Dr. Ladyman: Decisions concerning the technologies used for local road pricing schemes under the Transport Innovation Fund are for the scheme promoters, in compliance with the Road Tolling (Interoperability of Electronic Road User Charging and Road Tolling Systems) Regulations 2007.
John Austin: To ask the Secretary of State for Transport what discussions he has had on tolling (a) the A102 Blackwall Tunnel approach road and (b) the Blackwall Tunnel; and if he will make a statement. 
Mr. Tom Harris:
We are committed to working with the Welsh Assembly Government and other partners on the promotion and development of cross-border transport links. Improving connectivity to major employment centres in North East Wales and Cheshire is one of the rail options being evaluated in high level
terms by the Wales Rail Planning Assessment. The consortium of north Wales transport authorities has been consulted during work on the Assessment, which is a joint planning study for the Welsh Assembly Government and the Department for Transport.
I recognise that there is considerable support in North West England and in Wales for improvements to the Wrexham-Bidston line. I welcome the co-operation that is taking place between Merseytravel passenger transport executive, English and Welsh transport authorities and the Welsh Assembly Government to examine potential improvements, including electrification. Merseytravel and the Welsh Assembly Government, working with partners, have jointly commissioned Network Rail to undertake a feasibility study of electrification of the line.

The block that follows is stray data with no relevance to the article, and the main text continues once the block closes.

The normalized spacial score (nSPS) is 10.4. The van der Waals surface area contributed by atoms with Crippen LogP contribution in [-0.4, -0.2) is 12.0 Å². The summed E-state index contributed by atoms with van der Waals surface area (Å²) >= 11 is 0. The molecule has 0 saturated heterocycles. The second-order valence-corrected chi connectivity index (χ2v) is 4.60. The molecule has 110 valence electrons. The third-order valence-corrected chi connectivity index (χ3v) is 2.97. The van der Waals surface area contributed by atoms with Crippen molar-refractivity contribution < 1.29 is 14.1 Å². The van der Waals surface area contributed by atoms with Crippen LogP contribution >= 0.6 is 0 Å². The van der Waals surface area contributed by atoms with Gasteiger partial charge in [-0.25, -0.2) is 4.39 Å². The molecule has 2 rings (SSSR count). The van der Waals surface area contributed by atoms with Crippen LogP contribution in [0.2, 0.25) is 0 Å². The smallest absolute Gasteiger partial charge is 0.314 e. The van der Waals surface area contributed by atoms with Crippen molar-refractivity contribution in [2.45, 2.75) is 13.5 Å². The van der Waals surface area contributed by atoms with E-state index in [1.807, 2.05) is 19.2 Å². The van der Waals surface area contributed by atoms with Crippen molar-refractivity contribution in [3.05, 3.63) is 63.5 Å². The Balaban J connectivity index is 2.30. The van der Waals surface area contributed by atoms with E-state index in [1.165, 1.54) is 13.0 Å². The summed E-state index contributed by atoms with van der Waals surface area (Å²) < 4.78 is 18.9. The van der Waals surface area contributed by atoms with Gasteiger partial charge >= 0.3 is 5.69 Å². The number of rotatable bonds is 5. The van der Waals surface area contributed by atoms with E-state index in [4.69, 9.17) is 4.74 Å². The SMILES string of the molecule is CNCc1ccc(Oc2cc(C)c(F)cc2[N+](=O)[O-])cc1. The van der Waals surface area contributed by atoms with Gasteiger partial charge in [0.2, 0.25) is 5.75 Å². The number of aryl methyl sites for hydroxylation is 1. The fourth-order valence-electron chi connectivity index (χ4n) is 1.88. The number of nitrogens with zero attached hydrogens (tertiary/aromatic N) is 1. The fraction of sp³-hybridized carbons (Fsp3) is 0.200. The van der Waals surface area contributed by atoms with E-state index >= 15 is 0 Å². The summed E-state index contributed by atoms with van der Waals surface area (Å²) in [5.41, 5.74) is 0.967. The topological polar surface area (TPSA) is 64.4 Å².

I have regular discussions with ministerial colleagues and the Assembly Minister on transport matters affecting Wales. Department for Transport officials are keeping in close touch with officials from the Welsh Assembly Government and Merseytravel about the electrification study but it would be premature to speculate on any conclusions.